A setting procedure for performing high-speed shooting will be described with reference to FIGS. The operation screens shown in these drawings are an example of a user interface screen 300 of an imaging apparatus operation program for operating the imaging system 100. FIG. 12 shows a recording screen for performing high-speed shooting, and FIG. 13 shows a preview screen for reproducing the recorded high-speed imaging data. In this program, image data captured at high speed by operating the recording screen is displayed on the preview screen. Switching between the recording screen and the preview screen can be performed by selecting “recording” and “preview” switching buttons as the screen switching means 302 provided at the upper left of the screen. Note that high-speed shooting basically captures still images continuously, but if they are displayed continuously, they can be handled like moving images, and may be referred to as video recording for convenience.

  On such a user interface screen, ON / OFF operations for buttons and input fields that are virtually provided, designation of numerical values and command inputs, and the like are performed by using the imaging system 100 or the imaging device operation program incorporating the imaging device operation program. This is performed by the operation unit 55 connected to the installed computer. In this specification, “pressing” includes not only physically touching buttons and operating them, but also clicking or selecting with the operation unit 55 and pressing them in a pseudo manner.

  The operation screens shown in these figures are an image display area 304 for displaying an image, an operation area 310 for performing various operations provided on the right side thereof, and various settings provided for the upper part. The tool bar 320 is configured. A screen switching unit 302 is provided between the toolbar 320 and the image display area 304, and a status area 306 indicating the current state is provided below the image display area 304. A captured image is displayed in the image display area 304. Here, a relay setting device is displayed as the subject S.

  The recording screen shown in FIG. 12 will be described. This recording screen is a screen displayed on the display unit 52 during high-speed shooting. In the operation area 310, a brightness setting field 311 for setting brightness, a frame rate setting field 315 for setting a frame rate, and operation buttons 316 for performing various operations are arranged. . In the brightness setting field 311, the shutter speed and gain can be set. The shutter speed can be set continuously by operating the slide bar 312. If the “Auto” button 313 is pressed, the shutter speed is calculated and automatically set to an appropriate value. Furthermore, the gain can be set numerically from the numerical value display column 314. If a drop button provided on the right side of the numerical value display column 314 is pressed, a preset gain value is displayed in a drop-down menu. Further, the frame rate can also be designated by a numerical value from the numerical value display field 315a of the frame rate setting field 315. The numerical value can be increased or decreased by pressing a spin button provided on the right side of the numerical value display column 315.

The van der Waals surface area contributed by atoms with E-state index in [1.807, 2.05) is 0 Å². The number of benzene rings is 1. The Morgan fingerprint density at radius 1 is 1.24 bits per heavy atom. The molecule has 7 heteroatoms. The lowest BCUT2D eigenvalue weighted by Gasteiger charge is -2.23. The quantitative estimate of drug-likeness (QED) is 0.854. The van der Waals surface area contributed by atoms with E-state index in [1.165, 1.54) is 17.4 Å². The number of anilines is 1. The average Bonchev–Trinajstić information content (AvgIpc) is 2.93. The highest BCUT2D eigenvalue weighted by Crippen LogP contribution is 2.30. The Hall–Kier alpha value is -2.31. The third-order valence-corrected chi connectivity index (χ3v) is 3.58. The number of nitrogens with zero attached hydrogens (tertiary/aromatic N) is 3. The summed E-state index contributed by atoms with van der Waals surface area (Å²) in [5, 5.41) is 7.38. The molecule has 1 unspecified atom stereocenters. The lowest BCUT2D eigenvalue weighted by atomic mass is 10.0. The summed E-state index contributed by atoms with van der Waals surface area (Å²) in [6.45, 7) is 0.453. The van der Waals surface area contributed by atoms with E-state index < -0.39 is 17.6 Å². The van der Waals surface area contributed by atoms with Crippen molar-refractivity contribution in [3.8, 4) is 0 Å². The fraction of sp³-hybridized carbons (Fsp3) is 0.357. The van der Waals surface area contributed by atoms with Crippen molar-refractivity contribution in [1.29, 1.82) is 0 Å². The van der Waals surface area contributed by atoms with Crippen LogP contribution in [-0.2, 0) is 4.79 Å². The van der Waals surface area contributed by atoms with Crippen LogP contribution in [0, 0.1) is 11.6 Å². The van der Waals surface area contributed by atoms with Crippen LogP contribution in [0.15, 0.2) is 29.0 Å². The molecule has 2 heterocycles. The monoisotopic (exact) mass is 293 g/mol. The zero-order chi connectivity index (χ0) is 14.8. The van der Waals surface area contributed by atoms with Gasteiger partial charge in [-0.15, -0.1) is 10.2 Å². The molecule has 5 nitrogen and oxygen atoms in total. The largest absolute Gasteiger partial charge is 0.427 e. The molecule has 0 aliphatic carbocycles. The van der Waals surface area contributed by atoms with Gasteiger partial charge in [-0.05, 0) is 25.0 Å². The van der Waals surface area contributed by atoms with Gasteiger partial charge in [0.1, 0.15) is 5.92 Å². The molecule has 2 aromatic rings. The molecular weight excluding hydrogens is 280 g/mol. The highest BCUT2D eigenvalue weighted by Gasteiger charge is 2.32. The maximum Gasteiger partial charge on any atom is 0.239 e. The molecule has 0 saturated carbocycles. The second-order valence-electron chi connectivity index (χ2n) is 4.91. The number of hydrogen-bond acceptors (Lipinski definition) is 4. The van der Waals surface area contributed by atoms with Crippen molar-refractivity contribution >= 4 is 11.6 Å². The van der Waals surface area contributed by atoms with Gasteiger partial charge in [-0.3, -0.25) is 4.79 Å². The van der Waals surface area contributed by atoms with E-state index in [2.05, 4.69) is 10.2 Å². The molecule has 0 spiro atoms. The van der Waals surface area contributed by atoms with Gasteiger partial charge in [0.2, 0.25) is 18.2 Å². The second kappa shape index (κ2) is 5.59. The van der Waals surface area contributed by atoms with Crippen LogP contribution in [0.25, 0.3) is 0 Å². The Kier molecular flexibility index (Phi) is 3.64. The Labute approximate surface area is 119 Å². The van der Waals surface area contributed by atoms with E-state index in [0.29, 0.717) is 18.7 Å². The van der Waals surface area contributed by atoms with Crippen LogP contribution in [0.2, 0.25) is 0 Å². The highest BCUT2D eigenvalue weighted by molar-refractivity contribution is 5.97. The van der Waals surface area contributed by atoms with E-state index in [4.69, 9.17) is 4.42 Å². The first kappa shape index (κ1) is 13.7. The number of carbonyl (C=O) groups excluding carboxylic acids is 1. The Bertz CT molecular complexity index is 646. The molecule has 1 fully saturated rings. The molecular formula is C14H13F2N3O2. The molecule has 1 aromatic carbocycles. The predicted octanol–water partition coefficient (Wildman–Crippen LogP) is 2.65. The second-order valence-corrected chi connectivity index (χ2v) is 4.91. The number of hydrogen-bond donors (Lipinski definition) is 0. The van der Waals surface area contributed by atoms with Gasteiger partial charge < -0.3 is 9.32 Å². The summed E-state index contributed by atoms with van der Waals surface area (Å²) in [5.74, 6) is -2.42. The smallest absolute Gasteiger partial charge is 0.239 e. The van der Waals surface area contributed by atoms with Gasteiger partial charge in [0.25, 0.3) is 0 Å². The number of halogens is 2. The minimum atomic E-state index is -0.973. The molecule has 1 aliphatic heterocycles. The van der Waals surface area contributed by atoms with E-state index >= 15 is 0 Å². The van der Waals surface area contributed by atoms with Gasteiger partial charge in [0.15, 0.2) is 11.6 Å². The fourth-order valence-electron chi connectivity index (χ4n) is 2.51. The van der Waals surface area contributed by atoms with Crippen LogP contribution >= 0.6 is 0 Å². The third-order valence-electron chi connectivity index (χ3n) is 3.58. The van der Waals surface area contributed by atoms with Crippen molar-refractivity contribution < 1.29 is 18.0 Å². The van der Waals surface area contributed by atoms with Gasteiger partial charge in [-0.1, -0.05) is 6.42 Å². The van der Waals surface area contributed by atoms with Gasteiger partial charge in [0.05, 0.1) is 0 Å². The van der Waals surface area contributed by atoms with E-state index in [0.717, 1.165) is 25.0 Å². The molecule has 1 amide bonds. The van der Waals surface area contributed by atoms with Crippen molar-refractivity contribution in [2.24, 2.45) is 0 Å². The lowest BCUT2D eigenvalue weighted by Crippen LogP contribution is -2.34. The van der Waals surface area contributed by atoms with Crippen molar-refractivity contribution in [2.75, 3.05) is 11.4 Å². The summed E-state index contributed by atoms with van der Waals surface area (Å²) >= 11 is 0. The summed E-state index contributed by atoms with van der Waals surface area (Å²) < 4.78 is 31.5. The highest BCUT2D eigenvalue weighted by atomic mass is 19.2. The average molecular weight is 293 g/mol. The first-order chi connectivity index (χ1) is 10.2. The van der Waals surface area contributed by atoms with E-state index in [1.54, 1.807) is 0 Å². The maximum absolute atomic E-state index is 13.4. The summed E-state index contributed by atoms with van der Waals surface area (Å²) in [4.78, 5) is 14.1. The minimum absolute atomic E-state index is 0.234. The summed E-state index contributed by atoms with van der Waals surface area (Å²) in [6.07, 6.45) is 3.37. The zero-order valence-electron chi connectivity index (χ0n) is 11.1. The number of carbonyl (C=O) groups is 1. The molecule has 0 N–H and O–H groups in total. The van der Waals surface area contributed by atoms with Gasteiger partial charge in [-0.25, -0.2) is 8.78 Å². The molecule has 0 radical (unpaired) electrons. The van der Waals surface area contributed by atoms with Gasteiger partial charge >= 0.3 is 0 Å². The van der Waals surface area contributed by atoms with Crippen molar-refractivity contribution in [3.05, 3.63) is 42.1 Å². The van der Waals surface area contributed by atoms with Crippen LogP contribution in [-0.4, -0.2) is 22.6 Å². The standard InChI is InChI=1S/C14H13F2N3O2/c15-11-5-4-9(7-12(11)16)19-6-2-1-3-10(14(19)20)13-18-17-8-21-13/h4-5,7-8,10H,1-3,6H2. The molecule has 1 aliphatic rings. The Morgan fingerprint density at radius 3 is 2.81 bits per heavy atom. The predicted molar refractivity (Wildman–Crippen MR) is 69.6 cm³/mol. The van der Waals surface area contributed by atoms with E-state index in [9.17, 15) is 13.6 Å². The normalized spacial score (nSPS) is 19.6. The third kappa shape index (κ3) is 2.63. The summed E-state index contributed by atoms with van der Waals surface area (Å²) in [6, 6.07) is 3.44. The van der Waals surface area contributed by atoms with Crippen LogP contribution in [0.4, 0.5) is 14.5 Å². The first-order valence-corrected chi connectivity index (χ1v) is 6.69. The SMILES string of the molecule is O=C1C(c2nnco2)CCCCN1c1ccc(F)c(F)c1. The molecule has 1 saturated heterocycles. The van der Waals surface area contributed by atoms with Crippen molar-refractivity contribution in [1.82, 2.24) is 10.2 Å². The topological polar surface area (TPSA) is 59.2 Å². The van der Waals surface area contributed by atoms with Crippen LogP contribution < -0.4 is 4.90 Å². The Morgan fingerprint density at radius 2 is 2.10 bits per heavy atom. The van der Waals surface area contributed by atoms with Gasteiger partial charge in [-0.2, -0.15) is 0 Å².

As the operation buttons 316, a “stroboscope” button 316A for periodically irradiating a subject with strong illumination light and photographing in synchronization therewith, for slow reproduction of a photographed image recorded as a moving image A “slow observation” button 316B, a “pause” button 316C for temporarily stopping shooting, and a “still image shooting” button 316D for recording the displayed shot image as a still image. Further, a “recording preparation” button 317 for executing recording preparation and a “recording” button 318 for starting and stopping recording are provided.

  In the status area 306, the available shooting time and the remaining time are displayed. Further, the relationship between the trigger setting timing and the imaging time is displayed by the time gauge 306A. In the example of FIG. 12, the center trigger is set, and when a trigger signal is input during continuous imaging of images with a pre-trigger, imaging is continued so that the trigger timing is at the center, and the processing ends automatically. Also, a start trigger indicating the start of imaging, an end trigger indicating the end of imaging, a manual trigger for manually specifying the start and end timing of imaging, and the like can be set.